A “QAnon” conspiracy theorist hoists a sign into the camera frame during a Trump rally in Tampa, Florida on July 31, 2018. (Screenshot / YouTube via Fox News)
QAnon’s pronounced presence in Tampa shouldn’t have been so surprising. It’s just the new reality.
By Jared Holt / 08.01.2018
Mainstream press covering the White House got their first unignorably palpable taste of “The Storm” conspiracy theory and its anonymous protagonist, “QAnon,” last night at President Trump’s rally in Tampa, Florida.
People lining up for the Trump rally in Tampa today. A lot of the chan anons might treat Q-Anon like a LARP, but by all appearances there are plenty of people who take it seriously irl. pic.twitter.com/uys7kmnAs1
— Travis View (@travis_view) July 31, 2018
— Andrew Kirell (@AndrewKirell) July 31, 2018
The conspiracy theory—which supposes that President Trump is secretly undoing a global satanic pedophile ring with the help of Special Counsel Robert Mueller and ordering a top-level staffer to share information about the efforts via cryptic posts on the anonymous imageboard 8chan— currently captivates hundreds of thousands of right-wing activists online. Some spend hours per day in chat rooms dedicated to decoding the “crumbs” (clues) that an anonymous writer using the moniker “Q” posts online.
It is stunning to me how many ppl in this #TRUMPTAMPA crowd have QAnon signs or t-shirts. That is not a healthy sign for GOP or for America.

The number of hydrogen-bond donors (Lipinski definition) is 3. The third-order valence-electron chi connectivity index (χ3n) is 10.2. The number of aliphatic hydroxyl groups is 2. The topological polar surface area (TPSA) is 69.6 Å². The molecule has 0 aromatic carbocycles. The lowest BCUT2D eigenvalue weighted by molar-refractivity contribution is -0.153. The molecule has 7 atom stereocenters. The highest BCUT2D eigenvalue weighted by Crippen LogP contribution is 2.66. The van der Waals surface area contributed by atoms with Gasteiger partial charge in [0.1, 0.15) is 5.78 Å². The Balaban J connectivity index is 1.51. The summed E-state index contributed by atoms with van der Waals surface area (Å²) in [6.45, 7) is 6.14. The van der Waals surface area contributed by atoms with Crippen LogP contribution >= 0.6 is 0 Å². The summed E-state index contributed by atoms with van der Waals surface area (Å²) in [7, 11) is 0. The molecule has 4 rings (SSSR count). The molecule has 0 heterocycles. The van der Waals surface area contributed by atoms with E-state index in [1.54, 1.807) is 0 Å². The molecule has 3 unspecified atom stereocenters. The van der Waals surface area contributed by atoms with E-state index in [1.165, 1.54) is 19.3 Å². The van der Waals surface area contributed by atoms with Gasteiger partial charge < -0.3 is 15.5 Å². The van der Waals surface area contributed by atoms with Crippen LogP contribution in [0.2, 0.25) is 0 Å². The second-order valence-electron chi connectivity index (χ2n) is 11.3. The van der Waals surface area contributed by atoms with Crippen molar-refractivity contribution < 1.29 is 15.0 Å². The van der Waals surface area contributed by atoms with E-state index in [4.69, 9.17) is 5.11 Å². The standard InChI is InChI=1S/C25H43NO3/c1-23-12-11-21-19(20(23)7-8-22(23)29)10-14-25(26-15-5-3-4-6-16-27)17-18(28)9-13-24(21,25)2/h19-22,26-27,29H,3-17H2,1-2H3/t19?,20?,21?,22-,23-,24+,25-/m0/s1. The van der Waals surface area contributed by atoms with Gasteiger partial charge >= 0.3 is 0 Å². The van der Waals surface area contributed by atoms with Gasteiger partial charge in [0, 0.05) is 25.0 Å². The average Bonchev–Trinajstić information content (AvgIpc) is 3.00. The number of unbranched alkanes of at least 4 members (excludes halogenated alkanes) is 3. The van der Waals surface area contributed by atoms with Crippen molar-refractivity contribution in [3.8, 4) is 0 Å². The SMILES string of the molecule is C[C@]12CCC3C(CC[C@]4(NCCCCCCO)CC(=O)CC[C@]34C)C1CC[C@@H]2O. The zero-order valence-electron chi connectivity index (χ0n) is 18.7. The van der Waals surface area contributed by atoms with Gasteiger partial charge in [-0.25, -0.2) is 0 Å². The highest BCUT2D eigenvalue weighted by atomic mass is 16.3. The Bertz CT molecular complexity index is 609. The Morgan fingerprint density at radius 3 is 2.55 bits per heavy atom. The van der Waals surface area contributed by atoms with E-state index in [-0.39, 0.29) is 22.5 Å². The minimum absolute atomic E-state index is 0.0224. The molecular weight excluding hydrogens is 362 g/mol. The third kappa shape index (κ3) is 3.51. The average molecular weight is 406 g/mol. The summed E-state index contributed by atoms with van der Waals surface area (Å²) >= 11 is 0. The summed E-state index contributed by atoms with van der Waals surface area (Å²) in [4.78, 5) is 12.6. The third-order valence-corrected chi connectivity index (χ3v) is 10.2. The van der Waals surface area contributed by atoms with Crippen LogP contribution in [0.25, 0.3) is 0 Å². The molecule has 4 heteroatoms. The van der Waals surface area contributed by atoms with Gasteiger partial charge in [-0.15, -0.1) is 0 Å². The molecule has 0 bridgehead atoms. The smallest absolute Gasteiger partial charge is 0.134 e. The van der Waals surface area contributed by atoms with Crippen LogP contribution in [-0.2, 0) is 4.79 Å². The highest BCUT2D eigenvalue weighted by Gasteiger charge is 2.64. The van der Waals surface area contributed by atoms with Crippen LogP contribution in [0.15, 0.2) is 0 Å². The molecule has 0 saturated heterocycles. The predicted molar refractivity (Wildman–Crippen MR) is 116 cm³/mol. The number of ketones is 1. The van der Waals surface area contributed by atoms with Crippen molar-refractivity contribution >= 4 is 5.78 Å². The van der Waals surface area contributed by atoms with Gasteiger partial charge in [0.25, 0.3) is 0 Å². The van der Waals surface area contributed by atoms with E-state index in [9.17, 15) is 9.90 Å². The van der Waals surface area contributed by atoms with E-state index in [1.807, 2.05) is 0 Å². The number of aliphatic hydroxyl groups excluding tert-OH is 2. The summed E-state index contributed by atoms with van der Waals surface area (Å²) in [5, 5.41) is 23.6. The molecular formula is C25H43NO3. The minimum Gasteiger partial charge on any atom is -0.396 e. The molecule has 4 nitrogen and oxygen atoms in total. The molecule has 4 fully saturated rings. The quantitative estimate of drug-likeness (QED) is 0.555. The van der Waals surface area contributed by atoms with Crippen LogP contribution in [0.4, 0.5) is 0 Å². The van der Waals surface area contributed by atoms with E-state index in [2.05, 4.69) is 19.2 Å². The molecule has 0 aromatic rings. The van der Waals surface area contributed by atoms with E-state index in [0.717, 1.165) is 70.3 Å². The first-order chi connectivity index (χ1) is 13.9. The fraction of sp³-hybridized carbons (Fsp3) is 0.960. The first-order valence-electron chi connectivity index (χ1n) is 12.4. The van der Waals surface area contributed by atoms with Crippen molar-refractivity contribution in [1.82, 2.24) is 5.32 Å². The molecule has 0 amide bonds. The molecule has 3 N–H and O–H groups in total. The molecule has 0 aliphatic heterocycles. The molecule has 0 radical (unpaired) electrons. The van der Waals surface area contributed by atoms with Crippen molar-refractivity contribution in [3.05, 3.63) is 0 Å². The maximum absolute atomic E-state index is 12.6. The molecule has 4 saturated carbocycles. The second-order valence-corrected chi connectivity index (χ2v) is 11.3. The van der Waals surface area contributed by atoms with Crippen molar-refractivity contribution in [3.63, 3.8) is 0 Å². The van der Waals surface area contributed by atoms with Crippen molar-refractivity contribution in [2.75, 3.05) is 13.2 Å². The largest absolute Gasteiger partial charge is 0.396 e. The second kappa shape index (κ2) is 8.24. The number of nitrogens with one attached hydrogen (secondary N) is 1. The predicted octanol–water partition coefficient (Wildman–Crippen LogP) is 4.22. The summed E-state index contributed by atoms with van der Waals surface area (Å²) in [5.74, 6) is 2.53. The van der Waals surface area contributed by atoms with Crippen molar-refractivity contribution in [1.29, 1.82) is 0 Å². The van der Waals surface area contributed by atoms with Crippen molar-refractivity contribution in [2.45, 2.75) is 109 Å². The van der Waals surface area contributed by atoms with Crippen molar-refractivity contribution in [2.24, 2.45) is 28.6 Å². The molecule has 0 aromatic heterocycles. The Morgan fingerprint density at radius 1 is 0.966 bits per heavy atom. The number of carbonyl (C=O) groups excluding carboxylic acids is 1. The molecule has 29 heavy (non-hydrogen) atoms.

— Adam Smith (@adamsmithtimes) July 31, 2018
For mainstream media reporters, the presence of QAnon believers at the Tampa rally heralded a new phenomenon, but this conspiracy theory has been churning beneath the veneer of right-wing media for the better part of a year, and has occupied major space in right-wing internet watering holes.
The conspiracy theory has also bled into real life in various ways. In June, a man with a gun barricaded himself inside an armored vehicle on top of the Hoover Dam, demanding the release of what they believe to be a secret report that was made by the Justice Department’s Office of Inspector General —a likely mythical document that QAnon followers have surmised will validate their conspiracy theories once and for all. More recently, lawyer Michael Avenatti, who is representing adult film actress Stephanie Clifford (a.k.a., Stormy Daniels) in a lawsuit against the president, faced in-person intimidation from a suspected QAnon supporter after Q targeted his office for harassment. In April, QAnon supporters marched in Washington.
Last month, the Trump campaign gave VIP access to a QAnon supporter. And an early evangelist of QAnon spoke at the Heritage Foundation, which is arguably the most powerful think tank in Washington for its role in staffing and policy-setting for the Trump administration. Earlier this year, longtime conservative organizations like Operation Rescue hopped aboard the conspiracy theory. Even Trump-supporting personalities purporting to be journalists have kept tabs on QAnon and made public winks toward the supporting base. If that weren’t enough, the conspiracy theory was promoted by Tampa’s own county GOP.